The poetry is confessional and reads like a letter. It was for him a form of communication, with the air, intention, and intimacy of a casual phone conversation—a style he coined “Personism." “Poems, in other words, are only one kind of intimate communication, and ought to be at least as impressive, at least as personal perhaps, as the others." “Having a Coke with You" emanates this familiar and relaxed manner of communication, written for a man, a young and handsome professional dancer, by the name of Vincent Warren.

Just as his professional and personal life were one-in-the-same, so too were O'Hara's relationships. His love affairs overlapped and relapsed; his friendships blurred lines and reset already ambiguous boundaries. Virgil Thompson wrote of O'Hara's funeral, “After his death, a dozen of his lovers turned up looking for the glory of being the chief widow." Warren was one of the many murky and indefinite love affairs born out of friendship and creative kinsmanship. O'Hara nothing short of adored Warren, even to a degree that it overwhelmed the young dancer, made jealous other suitors, and concerned his oldest of friends. Gooch described the heated relationship, “Warren swiftly became O'Hara's new muse. Over the next twenty one months, O'Hara wrote a cycle of about fifty poems assiduously taking the pulse of their love affair..."

O'Hara's written proclamations of his love for Warren was admittedly overwhelming for the young man who confessed that at that age, he had never known the depth and kind of love O'Hara crafted in prose. Warren was 20 at the time he began dating O'Hara, 33. The age gap somewhat amplified their differences, but it too was the allure of one another. Warren was a “sweet," youthful prodigy and coveted beauty; O'Hara was sharp-minded, seasoned, and established in his New York circles, rich in social currency.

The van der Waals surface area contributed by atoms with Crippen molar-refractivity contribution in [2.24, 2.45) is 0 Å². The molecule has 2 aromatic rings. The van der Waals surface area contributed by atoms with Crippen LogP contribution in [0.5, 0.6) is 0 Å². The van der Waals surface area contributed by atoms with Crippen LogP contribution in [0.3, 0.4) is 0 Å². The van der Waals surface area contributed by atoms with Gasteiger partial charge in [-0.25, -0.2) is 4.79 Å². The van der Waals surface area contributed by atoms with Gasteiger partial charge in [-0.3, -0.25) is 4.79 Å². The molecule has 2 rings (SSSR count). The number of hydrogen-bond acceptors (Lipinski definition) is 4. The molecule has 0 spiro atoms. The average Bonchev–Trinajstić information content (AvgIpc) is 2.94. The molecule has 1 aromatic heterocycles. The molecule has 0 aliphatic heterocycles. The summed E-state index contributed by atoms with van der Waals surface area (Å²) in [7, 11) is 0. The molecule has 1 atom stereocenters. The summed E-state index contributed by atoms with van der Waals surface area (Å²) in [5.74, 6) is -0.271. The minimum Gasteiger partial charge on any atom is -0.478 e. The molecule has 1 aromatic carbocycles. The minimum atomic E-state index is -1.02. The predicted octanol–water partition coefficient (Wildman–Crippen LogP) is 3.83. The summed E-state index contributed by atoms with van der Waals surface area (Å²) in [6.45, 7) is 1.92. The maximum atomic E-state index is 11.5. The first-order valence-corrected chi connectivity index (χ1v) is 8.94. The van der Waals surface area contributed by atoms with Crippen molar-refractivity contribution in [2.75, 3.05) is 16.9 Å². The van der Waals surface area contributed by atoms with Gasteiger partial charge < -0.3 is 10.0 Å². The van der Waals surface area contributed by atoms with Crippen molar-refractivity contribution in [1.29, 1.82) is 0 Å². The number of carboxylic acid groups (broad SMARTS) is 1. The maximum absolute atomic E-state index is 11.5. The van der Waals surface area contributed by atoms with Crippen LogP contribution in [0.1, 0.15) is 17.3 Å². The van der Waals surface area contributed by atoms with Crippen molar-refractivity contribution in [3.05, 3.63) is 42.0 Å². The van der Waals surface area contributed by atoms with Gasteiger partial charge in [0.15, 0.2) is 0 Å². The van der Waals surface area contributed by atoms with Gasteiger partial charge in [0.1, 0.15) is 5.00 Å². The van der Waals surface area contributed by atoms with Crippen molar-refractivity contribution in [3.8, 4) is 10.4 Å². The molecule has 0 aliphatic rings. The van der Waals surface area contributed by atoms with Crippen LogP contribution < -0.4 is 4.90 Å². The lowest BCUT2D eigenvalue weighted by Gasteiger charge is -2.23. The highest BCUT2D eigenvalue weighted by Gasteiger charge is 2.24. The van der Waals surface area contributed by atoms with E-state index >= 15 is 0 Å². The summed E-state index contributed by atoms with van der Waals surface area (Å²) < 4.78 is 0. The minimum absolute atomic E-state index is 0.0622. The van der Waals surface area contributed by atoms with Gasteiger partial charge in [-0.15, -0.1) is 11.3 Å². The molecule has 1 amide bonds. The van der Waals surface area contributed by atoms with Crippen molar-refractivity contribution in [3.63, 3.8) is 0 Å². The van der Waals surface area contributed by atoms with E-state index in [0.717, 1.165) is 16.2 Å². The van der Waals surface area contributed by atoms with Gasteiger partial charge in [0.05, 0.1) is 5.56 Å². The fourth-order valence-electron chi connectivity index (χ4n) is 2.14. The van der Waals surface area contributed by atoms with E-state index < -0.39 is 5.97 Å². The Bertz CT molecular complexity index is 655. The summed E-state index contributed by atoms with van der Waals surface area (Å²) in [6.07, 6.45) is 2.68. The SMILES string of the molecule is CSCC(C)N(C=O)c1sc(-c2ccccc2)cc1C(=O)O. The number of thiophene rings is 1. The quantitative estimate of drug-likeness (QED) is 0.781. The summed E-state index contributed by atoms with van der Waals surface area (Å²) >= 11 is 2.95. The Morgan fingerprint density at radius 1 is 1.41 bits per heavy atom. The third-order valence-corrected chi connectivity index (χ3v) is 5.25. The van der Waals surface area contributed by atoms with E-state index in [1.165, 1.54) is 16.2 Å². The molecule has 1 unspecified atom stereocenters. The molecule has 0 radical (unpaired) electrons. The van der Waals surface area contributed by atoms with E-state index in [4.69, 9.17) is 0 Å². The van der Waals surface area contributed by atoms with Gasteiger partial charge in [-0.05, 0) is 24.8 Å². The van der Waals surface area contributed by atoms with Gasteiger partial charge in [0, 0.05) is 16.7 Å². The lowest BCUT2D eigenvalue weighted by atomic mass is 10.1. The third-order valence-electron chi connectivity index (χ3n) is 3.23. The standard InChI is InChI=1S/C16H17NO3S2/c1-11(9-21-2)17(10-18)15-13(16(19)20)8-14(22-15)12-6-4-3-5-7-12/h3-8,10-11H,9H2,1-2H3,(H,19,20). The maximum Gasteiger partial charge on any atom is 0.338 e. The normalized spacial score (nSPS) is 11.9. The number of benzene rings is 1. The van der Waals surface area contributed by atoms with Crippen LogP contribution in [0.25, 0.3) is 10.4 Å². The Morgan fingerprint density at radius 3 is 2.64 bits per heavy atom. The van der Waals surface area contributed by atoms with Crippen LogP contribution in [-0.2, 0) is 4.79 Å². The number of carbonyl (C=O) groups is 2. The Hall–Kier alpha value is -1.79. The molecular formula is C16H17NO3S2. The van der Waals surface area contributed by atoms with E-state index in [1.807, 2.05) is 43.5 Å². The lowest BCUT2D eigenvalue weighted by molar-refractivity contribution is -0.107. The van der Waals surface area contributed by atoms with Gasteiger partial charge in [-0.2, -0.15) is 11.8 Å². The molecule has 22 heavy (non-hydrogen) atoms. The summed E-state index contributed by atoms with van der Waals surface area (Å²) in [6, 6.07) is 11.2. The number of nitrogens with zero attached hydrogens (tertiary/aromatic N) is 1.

O'Hara's love life may have been inexplicably complicated, but the love he wrote of in “Having a Coke with You" is simple. The poem demonstrates how affection for and infatuation with another human being can question previously set conventions and measures of gratification. Throughout the poem, from San Sebastián to the Travessera de Gràcia, O'Hara recounts places and artwork he'd seen in Europe during curatorial trips for a MoMA exhibition. He wrote the love note in April 1960, days after returning from Madrid, a trip that kept him and Warren apart for a month, putting O'Hara's experience in perspective.

“Having a Coke with You" is about the everyday moment exalted to a new level of revelry, superseding the varied experiences the world offers, simply because of the presence of another person. The beauty that compelled O'Hara's hand on the lunch break of one sunny afternoon is not one reserved to the sense of the eye. It was not a beauty seen, but rather a beauty felt, a beauty understood.

In a foreboding moment of irony in 1966, O'Hara died of severe injuries after being hit by a taxi in the early hours of the night, not long after telling a group of friends at a dinner party that his greatest fear was to die in old age. He declared he'd much rather die while still in his prime of beauty and repute. O'Hara's death was tragic; the loss of this member left voids in both the visual art and literary worlds.

“Having a Coke with You" represented the shift of cultural dominance to the states, but it was also, in its essence, one of O'Hara's finest love poems. Partly because of his love for Warren. Partly because of Warren's love for yogurt. Partly because of New York's love for the immediacy of his unchecked passion, documented in the lines of his poetry.

Jac Kuntz is an art critic, editor and journalist living in Atlanta. She has a Masters of Arts in Journalism from the School of the Art Institute of Chicago, a B.A. in Psychology, and a B.F.A. in Painting from Clemson University. She has experience working in both commercial and educational art galleries and writing for academic institutions, a nonprofit publishing house, and the online Atlanta arts nonprofit, BURNAWAY. Her thesis research, and ongoing project, “Where the Clay is Red,” examines contemporary art in the South through an anthropological lens.